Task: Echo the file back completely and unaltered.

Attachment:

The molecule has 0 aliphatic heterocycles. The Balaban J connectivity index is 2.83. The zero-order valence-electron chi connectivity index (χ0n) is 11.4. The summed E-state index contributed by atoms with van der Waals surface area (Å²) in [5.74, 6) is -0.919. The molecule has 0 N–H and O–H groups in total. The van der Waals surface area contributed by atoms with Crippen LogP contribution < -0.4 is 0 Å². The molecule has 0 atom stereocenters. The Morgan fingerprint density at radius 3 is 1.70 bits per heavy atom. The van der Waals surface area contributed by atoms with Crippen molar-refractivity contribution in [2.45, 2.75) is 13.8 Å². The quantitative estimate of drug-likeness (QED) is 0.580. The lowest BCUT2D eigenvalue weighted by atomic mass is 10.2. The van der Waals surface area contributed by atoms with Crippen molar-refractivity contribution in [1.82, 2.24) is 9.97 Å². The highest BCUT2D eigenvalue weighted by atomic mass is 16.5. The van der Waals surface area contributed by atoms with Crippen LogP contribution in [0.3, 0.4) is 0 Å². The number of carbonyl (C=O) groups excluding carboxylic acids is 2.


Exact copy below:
The molecule has 0 aliphatic heterocycles. The Balaban J connectivity index is 2.83. The zero-order valence-electron chi connectivity index (χ0n) is 11.4. The summed E-state index contributed by atoms with van der Waals surface area (Å²) in [5.74, 6) is -0.919. The molecule has 0 N–H and O–H groups in total. The van der Waals surface area contributed by atoms with Crippen LogP contribution < -0.4 is 0 Å². The molecule has 0 atom stereocenters. The Morgan fingerprint density at radius 3 is 1.70 bits per heavy atom. The van der Waals surface area contributed by atoms with Crippen molar-refractivity contribution in [2.45, 2.75) is 13.8 Å². The quantitative estimate of drug-likeness (QED) is 0.580. The lowest BCUT2D eigenvalue weighted by atomic mass is 10.2. The van der Waals surface area contributed by atoms with Crippen molar-refractivity contribution in [1.82, 2.24) is 9.97 Å². The highest BCUT2D eigenvalue weighted by atomic mass is 16.5. The van der Waals surface area contributed by atoms with Crippen LogP contribution in [0.3, 0.4) is 0 Å². The number of carbonyl (C=O) groups excluding carboxylic acids is 2.